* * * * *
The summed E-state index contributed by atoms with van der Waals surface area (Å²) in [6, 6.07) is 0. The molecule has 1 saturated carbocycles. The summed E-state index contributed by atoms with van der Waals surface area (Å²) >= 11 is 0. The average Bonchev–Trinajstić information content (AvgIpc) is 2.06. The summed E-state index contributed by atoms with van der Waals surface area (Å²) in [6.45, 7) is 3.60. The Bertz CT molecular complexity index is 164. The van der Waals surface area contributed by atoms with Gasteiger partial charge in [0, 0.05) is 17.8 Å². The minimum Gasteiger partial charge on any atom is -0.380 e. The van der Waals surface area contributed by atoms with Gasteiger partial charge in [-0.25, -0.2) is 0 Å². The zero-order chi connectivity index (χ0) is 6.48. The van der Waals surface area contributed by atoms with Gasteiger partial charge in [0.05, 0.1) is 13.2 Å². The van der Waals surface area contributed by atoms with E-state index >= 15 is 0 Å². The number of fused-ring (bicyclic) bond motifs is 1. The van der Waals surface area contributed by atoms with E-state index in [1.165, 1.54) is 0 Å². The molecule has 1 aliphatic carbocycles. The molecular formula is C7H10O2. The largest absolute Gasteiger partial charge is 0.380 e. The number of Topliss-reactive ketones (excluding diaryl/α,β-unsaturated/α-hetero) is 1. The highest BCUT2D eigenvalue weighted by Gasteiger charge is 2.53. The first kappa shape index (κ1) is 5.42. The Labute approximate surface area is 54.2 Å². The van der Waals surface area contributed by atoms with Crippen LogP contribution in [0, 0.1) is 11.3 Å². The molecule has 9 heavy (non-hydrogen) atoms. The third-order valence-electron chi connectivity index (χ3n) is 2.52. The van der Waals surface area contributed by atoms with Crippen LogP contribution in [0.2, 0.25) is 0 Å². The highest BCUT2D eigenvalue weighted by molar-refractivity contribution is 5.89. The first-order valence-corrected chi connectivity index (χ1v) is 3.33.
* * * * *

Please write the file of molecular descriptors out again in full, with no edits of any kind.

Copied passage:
The summed E-state index contributed by atoms with van der Waals surface area (Å²) in [6, 6.07) is 0. The molecule has 1 saturated carbocycles. The summed E-state index contributed by atoms with van der Waals surface area (Å²) >= 11 is 0. The average Bonchev–Trinajstić information content (AvgIpc) is 2.06. The summed E-state index contributed by atoms with van der Waals surface area (Å²) in [6.45, 7) is 3.60. The Bertz CT molecular complexity index is 164. The van der Waals surface area contributed by atoms with Gasteiger partial charge in [0, 0.05) is 17.8 Å². The minimum Gasteiger partial charge on any atom is -0.380 e. The van der Waals surface area contributed by atoms with Gasteiger partial charge in [-0.25, -0.2) is 0 Å². The zero-order chi connectivity index (χ0) is 6.48. The van der Waals surface area contributed by atoms with Gasteiger partial charge in [0.05, 0.1) is 13.2 Å². The van der Waals surface area contributed by atoms with E-state index >= 15 is 0 Å². The number of fused-ring (bicyclic) bond motifs is 1. The van der Waals surface area contributed by atoms with E-state index in [1.165, 1.54) is 0 Å². The molecule has 1 aliphatic carbocycles. The molecular formula is C7H10O2. The largest absolute Gasteiger partial charge is 0.380 e. The number of Topliss-reactive ketones (excluding diaryl/α,β-unsaturated/α-hetero) is 1. The highest BCUT2D eigenvalue weighted by Gasteiger charge is 2.53. The first kappa shape index (κ1) is 5.42. The Labute approximate surface area is 54.2 Å². The van der Waals surface area contributed by atoms with Crippen LogP contribution in [0, 0.1) is 11.3 Å². The molecule has 9 heavy (non-hydrogen) atoms. The third-order valence-electron chi connectivity index (χ3n) is 2.52. The van der Waals surface area contributed by atoms with Crippen LogP contribution in [0.2, 0.25) is 0 Å². The highest BCUT2D eigenvalue weighted by molar-refractivity contribution is 5.89. The first-order valence-corrected chi connectivity index (χ1v) is 3.33.